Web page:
Such a list of athletes who have taken their lives does shout out a humanity not often ascribed to the heroes.
They are only human, too
"A wonderful fact to reflect upon, that every human creature is constituted to be that profound secret and mystery to every other." – Charles Dickens
It also can be, of course, a horrible fact to reflect upon, as for football people trying to come to terms with Gary Speed's apparent suicide, as with Shay Given sobbing in goal on Sunday, an image already en route to indelible.
Every so often, we do get a reminder that we wander through life without knowing much of anything. Adrift among mysteries, we can hope that maybe one or two, now and then, might ease into something approaching logic.
Maybe that starts happening right about now, as maybe we can start jettisoning the idea of the professional athlete as sturdier and happier and more enviable than other people.
This thought does not come just from Speed. It comes from what comes after learning of Speed and doing a little reading.
In North America alone, the suicides have dropped in one by one across weeks and months, such that you might compartmentalise each without digesting the whole.
The professional golfer Erica Blasberg died at 25 in May 2010, and the NFL receiver Kenny McKinley at 23 in October 2010, then in 2011 the former National Hockey League player Tom Cavanagh at 28, the Olympic skier Jeret Peterson at 29, the former National Football League all-star Dave Duerson at 50, the former baseball pitcher Hideki Irabu at 42, the former NHL player Rick Rypien at 27, the former baseball pitcher Mike Flanagan at 59, the former NHL player Wade Belak at 35. Of recent years note in Europe was the German goalkeeper Robert Enke, who stepped in front of a train at 32.
Such a thick paragraph should not brand the world's sampling of athletes as any more vulnerable than the general population, but it does shout out a humanity not often ascribed to the heroes.
And the various stories do suggest they cope with a singular set of pressures.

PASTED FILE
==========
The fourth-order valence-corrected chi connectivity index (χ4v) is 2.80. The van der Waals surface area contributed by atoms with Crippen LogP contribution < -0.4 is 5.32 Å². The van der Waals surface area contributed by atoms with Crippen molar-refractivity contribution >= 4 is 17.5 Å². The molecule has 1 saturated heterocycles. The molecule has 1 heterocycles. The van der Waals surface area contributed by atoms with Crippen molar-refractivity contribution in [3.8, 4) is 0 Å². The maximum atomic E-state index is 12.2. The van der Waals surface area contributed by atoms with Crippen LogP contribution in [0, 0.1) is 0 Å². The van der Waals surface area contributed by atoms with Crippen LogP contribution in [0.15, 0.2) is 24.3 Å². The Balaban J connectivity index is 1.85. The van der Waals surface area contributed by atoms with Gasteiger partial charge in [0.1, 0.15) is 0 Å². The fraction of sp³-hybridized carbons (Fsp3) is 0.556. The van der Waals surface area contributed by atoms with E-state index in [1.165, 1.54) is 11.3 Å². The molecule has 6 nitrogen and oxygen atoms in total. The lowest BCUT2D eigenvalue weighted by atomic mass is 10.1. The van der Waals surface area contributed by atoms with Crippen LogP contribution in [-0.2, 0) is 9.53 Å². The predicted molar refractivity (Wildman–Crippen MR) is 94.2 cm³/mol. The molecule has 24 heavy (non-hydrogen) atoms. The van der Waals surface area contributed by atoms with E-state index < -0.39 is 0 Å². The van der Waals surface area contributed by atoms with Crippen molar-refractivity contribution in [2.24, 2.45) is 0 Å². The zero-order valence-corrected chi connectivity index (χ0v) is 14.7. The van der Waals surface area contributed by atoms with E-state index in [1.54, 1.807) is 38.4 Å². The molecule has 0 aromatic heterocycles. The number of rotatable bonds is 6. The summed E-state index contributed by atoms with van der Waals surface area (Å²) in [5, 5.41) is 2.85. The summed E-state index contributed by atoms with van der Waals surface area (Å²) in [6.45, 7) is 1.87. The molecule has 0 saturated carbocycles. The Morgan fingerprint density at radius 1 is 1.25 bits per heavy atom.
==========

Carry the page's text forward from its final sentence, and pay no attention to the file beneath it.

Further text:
In a much-noted case, Duerson shot himself through the chest with the presumed intent of preserving his brain, leaving a note instructing that the brain go to researchers, according to numerous media outlets.
In May, Boston University researchers announced their findings, with Dr Ann McKee saying: "Dave Duerson had classic pathology of CTE (Chronic Traumatic Encephalopathy) and no evidence of any other disease, and he has severe involvement of all the [brain]structures like judgement, inhibition, impulse control, mood and memory."
The cases of the young NHL tough guys, in particular, have disfigured the idea of athletic roughhousing as some entertaining joyride. They have reshaped the hardy as vulnerable.
Other cases have turned up spectres such as debt and mental illness, so while they all can occupy the same paragraph, they cannot occupy the same category.
Somehow, though, all just might fit under one expansive umbrella: that of how we all perceive athletes, plus how athletes internalise the perception.
"Football is a tough sport and there really is no support network for those who are troubled and in need of help," the former Liverpool player Alan Hansen wrote in the Daily Telegraph after learning of Speed's death, soon adding: "Players know that any admission of a problem or a call for help would see them annihilated by their teammates once they started to feel good again, so as a result there would be a real air of silence when it came to telling people that you need help.
"We don't know the circumstances of Gary's death, but as a former player, he will have been brought up in that same dressing room environment."
It is a dishonest culture of a deathless pretence, but beyond that, further details fed the shock over Speed. He left behind a wife and two adolescent sons.
He had appeared on the BBC on Saturday brimming with anticipation of the World Cup qualifying campaign through which he would manage Wales.
As James Lawton wrote in the Independent: "Even after allowing that some famous, hugely rewarded footballers might lead lives of desperation in varying degrees of quiet, it would still have been a huge reach to imagine Gary Speed could have been one of them."
Lawton described Speed as "a man who never seemed to lose his balance".
The bewilderment in there is ironclad rational. Nobody should quibble with it. Maybe across time, though, as we comprehend a bit more, and hold unwarranted ideas of athletes a bit less, and maybe even jettison the envy many feel, we might find the mystery ebb, and that might end up helping some people.